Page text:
From the Executive Director 
 
Before going to medical school, I did a bachelor’s degree in psychology. This instilled in me the principle that people do not only need doctors and nurses to treat their physical ailments, but they also need support to recover from psychological trauma. MSF’s mental health support and its paramount importance during humanitarian crisis is the overarching theme of this edition of Borderline.
 
Through working with MSF, very often in emergency situations, I have seen people who have lived through the horrors of armed conflict, natural disasters and epidemics suffer from severe psychological consequences. It is in this light that MSF’s medical humanitarian action goes beyond ensuring people’s physical wellbeing. Mental health professionals are there to listen, support, and provide care, so that traumatic experiences do not come to define their lives. 
 
Sadly, there are times when MSF is not allowed to offer such critically-needed assistance. Having provided psychological and psychiatric services to asylum seekers, refugees, and the local community in Nauru for nearly one year, MSF was forced to leave the country with just 24-hour notice. Our team who worked on this remote Pacific island witnessed an alarming number of suicide attempts and incidents of self-harm, indicating that the mental health situation of those being held indefinitely is ‘beyond desperate’. MSF calls for the immediate evacuation of those asylum seekers and refugees who have no voice, hope or protection, and for the end of the cruel, inhumane and degrading offshore detention policy of the Australian government.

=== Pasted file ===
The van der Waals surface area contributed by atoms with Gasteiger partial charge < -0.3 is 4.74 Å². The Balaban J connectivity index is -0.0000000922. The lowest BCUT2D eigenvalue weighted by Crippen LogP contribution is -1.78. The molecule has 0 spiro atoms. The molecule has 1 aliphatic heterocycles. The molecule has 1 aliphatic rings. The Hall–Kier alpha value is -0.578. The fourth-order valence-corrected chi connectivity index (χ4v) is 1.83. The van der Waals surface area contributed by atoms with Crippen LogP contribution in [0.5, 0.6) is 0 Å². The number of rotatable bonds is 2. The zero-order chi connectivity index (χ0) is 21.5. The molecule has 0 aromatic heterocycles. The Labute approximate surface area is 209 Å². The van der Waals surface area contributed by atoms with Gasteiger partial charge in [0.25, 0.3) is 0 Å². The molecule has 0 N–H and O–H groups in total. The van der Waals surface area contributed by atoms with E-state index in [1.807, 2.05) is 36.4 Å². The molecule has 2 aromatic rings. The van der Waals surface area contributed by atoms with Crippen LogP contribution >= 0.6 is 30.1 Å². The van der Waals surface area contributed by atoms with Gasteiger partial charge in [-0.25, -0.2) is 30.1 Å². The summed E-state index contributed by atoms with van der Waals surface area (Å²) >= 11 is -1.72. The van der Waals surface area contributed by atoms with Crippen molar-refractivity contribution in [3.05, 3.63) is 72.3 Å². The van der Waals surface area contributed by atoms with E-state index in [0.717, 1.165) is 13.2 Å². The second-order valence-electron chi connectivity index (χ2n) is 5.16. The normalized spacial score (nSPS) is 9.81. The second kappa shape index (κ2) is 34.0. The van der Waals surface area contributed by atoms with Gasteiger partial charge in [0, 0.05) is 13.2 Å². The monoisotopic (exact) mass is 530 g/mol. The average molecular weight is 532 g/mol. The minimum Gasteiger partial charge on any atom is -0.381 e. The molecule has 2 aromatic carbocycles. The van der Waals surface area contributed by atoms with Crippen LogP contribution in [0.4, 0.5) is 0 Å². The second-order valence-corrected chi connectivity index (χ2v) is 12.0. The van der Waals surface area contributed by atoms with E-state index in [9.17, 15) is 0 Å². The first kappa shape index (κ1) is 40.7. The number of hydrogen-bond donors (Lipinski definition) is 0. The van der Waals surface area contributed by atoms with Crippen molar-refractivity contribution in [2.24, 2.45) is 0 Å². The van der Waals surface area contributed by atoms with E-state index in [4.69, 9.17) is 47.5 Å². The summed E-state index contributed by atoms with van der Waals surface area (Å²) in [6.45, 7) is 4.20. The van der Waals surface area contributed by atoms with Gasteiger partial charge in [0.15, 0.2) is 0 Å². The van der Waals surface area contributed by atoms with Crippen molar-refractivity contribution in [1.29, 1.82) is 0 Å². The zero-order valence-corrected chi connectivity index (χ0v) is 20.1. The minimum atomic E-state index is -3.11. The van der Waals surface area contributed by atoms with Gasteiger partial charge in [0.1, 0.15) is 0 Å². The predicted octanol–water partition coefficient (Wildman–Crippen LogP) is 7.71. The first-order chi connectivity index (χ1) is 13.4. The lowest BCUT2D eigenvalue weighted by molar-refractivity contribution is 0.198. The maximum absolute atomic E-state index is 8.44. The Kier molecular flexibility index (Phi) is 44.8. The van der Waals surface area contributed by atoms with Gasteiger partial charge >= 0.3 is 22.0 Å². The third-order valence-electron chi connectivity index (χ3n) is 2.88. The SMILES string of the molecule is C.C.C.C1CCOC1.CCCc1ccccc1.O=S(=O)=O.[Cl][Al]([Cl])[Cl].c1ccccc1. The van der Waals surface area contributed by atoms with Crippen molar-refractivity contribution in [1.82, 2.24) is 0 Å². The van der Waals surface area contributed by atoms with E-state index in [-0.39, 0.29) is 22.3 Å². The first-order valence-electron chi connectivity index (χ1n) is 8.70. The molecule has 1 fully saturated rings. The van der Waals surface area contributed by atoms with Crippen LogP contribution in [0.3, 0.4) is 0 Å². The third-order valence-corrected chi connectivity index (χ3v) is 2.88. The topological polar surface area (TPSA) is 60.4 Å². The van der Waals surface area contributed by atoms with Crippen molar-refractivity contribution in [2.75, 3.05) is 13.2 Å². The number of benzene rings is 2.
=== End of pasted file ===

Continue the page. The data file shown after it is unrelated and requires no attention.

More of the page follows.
We also want to give voice to people whose suffering is rarely covered by the mainstream media. This issue’s Cover Story features the elderly trapped in conflict in Ukraine, the children and adolescents attempting repeatedly to leave Eritrea for a better future, and the victims of sexual violence in Central African Republic. Providing mental healthcare in many of these places is not straightforward, particularly when violence and trauma maybe ongoing, or language and cultural barriers may prevent people from seeking support. My colleague Guleed, MSF – Hong Kong Psychosocial Focal Point speaks about our challenges and solutions; together with Rangi, our Indonesian medical doctor recently returned from mission, they highlight the importance of the mental health of our staff. 
 
Since March this year, weekly demonstrations in Gaza in the Occupied Palestinian Territory have been met with lethal force by the Israeli army. At a time of escalating violence, the Photo Story exposes a collective and transgenerational mental health crisis faced by the Palestinians in the West Bank, and their diminishing ability to cope with this. 
 
It is encouraging to see that in our home societies, the general public has recognised the need of caring for the invisible wounds. MSF will continue to bring to your attention those voices from afar: please, hear their pleas. 
 
Dr. Natasha Reyes 
Interim Executive Director, MSF – Hong Kong
 
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